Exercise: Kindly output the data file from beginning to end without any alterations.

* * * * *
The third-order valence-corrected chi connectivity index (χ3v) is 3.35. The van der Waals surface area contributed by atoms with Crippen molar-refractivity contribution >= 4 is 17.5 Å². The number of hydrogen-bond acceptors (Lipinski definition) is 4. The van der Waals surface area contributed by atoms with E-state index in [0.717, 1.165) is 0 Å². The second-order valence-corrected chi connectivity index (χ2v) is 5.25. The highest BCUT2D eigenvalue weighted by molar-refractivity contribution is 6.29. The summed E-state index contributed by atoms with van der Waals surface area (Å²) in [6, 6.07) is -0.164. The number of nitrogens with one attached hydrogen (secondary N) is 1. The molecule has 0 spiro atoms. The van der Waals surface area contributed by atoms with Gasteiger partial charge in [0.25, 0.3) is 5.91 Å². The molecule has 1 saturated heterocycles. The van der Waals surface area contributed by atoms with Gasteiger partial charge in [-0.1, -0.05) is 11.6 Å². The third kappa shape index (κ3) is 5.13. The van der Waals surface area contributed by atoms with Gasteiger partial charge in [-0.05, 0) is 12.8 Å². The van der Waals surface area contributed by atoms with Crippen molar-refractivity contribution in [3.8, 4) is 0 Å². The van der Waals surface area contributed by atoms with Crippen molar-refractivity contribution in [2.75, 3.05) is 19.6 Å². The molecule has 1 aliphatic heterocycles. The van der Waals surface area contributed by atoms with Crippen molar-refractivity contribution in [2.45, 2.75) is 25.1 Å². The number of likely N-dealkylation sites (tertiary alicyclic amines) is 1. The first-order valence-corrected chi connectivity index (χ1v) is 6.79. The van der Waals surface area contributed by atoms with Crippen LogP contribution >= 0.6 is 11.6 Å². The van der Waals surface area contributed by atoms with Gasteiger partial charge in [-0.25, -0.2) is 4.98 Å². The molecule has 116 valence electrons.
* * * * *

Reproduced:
The third-order valence-corrected chi connectivity index (χ3v) is 3.35. The van der Waals surface area contributed by atoms with Crippen molar-refractivity contribution >= 4 is 17.5 Å². The number of hydrogen-bond acceptors (Lipinski definition) is 4. The van der Waals surface area contributed by atoms with E-state index in [0.717, 1.165) is 0 Å². The second-order valence-corrected chi connectivity index (χ2v) is 5.25. The highest BCUT2D eigenvalue weighted by molar-refractivity contribution is 6.29. The summed E-state index contributed by atoms with van der Waals surface area (Å²) in [6, 6.07) is -0.164. The number of nitrogens with one attached hydrogen (secondary N) is 1. The molecule has 0 spiro atoms. The van der Waals surface area contributed by atoms with Gasteiger partial charge in [0.25, 0.3) is 5.91 Å². The molecule has 1 saturated heterocycles. The van der Waals surface area contributed by atoms with Gasteiger partial charge in [-0.1, -0.05) is 11.6 Å². The third kappa shape index (κ3) is 5.13. The van der Waals surface area contributed by atoms with Gasteiger partial charge in [-0.05, 0) is 12.8 Å². The van der Waals surface area contributed by atoms with Crippen molar-refractivity contribution in [3.8, 4) is 0 Å². The van der Waals surface area contributed by atoms with Crippen molar-refractivity contribution in [2.75, 3.05) is 19.6 Å². The molecule has 1 aliphatic heterocycles. The van der Waals surface area contributed by atoms with Crippen molar-refractivity contribution in [2.45, 2.75) is 25.1 Å². The number of likely N-dealkylation sites (tertiary alicyclic amines) is 1. The first-order valence-corrected chi connectivity index (χ1v) is 6.79. The van der Waals surface area contributed by atoms with Crippen LogP contribution >= 0.6 is 11.6 Å². The van der Waals surface area contributed by atoms with Gasteiger partial charge in [-0.25, -0.2) is 4.98 Å². The molecule has 116 valence electrons.